Managing MEC on a policy

Your policy keeps running aside from the many tax implications heaved on it. The cash value keeps growing interests that are tax-free, and average life insurance (without MEC) still attracts a minor penalty for early withdrawal for policyholders not up to fifty-nine years and a half.

So, it does not mean the policy has spoiled or ended. You only feel the heat of MEC if you withdraw from the cash value account.

Policyholders who operate MEC flagged accounts may decide to stay away from withdrawals and wait till they are 60 years to avoid extra or additional penalties on the policy. Instead, the account with overfunded value will cover estate planning.

READ Also:  Insurance companies in Pennsylvania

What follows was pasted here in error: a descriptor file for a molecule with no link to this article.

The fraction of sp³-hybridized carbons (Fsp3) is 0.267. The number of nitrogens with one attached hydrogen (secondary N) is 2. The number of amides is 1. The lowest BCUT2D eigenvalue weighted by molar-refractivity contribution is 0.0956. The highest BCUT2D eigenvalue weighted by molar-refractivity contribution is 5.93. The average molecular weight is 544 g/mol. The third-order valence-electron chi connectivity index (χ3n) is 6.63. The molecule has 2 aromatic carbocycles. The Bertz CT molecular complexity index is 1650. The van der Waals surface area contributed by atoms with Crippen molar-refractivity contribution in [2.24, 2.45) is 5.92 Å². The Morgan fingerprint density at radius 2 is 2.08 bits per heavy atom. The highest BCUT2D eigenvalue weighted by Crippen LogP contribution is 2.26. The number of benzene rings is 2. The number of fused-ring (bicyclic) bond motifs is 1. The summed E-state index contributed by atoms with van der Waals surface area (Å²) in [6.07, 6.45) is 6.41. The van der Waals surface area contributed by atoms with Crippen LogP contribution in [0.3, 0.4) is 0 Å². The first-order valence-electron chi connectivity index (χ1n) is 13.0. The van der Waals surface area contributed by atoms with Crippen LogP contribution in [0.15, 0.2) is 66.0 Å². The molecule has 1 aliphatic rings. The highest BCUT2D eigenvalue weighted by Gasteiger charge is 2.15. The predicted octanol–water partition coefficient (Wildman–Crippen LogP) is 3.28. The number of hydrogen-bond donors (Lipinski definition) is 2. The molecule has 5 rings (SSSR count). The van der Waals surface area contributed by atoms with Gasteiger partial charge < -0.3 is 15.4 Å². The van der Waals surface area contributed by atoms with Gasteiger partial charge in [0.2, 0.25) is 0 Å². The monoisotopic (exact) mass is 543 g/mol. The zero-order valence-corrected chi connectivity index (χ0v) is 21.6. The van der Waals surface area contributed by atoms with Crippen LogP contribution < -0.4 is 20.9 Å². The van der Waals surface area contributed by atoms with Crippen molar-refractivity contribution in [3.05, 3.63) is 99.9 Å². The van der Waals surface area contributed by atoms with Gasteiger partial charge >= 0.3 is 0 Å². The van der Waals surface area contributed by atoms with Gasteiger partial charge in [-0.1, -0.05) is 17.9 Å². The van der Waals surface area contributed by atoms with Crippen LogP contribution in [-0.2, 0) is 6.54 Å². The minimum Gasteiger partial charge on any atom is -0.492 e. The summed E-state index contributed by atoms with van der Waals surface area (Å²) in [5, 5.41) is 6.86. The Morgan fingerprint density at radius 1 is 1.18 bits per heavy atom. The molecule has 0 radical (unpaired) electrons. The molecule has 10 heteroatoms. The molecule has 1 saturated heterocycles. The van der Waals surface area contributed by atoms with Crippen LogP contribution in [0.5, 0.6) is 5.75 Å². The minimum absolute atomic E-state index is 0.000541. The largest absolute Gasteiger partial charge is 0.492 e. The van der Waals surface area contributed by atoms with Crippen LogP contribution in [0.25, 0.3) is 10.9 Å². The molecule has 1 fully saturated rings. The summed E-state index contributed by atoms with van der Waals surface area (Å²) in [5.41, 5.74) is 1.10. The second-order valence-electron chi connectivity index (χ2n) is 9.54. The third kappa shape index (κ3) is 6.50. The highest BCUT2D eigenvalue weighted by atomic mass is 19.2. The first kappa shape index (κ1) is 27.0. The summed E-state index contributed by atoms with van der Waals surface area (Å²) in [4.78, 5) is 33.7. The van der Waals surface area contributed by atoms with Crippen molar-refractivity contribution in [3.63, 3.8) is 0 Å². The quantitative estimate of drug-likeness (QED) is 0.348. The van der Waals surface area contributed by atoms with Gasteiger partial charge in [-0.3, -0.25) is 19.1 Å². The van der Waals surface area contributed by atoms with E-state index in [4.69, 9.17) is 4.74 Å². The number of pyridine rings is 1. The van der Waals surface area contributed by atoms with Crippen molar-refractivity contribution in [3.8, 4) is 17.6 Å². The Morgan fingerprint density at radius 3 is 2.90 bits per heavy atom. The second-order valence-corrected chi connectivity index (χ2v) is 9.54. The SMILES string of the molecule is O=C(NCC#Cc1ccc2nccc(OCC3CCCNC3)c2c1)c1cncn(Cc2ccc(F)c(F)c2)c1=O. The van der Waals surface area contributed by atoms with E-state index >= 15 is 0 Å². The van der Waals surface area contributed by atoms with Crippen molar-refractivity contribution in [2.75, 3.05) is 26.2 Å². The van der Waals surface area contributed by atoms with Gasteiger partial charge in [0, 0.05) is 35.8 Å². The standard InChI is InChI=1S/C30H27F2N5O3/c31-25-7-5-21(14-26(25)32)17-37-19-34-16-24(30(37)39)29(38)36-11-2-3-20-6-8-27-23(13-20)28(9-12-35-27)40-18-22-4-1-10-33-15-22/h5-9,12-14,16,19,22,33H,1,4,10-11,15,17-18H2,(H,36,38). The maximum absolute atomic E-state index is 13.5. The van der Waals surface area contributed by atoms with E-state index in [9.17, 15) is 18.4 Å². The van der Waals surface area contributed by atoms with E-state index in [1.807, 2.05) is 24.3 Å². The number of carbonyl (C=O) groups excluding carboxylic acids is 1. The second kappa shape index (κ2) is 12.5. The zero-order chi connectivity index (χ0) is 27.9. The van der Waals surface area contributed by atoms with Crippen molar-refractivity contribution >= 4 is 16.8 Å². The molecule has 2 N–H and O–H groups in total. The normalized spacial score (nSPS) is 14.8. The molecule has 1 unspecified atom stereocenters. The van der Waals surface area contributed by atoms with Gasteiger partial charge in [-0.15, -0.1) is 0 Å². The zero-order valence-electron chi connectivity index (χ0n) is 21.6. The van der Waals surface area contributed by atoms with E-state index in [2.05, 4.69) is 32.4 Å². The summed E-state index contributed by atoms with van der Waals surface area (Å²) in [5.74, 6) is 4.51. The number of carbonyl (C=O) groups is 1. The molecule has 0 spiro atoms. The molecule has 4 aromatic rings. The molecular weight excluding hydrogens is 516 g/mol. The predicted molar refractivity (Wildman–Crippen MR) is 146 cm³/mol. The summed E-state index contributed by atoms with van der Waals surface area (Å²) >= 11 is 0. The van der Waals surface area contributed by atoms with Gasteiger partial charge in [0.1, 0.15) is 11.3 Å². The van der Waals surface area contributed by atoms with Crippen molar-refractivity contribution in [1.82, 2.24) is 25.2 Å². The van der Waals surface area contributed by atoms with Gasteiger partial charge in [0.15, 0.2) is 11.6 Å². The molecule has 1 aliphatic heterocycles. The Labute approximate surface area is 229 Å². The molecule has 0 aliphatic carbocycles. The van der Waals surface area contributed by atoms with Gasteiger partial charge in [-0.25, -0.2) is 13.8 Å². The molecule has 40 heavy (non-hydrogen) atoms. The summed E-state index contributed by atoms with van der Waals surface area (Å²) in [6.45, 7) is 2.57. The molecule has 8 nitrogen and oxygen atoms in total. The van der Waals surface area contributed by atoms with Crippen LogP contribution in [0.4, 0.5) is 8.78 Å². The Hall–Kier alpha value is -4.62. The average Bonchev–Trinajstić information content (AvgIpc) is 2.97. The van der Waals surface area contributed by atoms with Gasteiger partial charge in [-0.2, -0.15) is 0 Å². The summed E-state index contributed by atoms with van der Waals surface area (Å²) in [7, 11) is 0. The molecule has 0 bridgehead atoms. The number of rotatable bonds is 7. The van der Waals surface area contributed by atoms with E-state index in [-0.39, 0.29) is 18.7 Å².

Some individuals purposely acquire MEC because they want to push in plenty of money just for the purpose of leaving a large sum of money to their loved ones. After all, beneficiary benefits stays tax-free, MEC or not. Such people do not care about withdrawing and will never withdraw.

How to avoid MEC

Suppose you want to avoid a modified endowment contract on your policy. In that case, your cash value account has to remain a little lower than the designated amount for a life insurance policy.

Another means you can build up significant money without triggering off MEC is to use the Paid-up additional insurance (PUA) policy. The paid-up additional insurance, like its name, can be added to whole life insurance, which uses dividends instead of premiums. Policyholders add the paid-up additional insurance policy as a rider.

Conclusion

It is crucial to understand the rules of a policy before you purchase. You see, MEC removes all the tax-advantaged benefits in a policy. Except you clearly wish for MEC, policyholders prefer to avoid modified endowment contract flag. So, ask questions and understand what works and what puts a policy in a tight corner.

Leave a Reply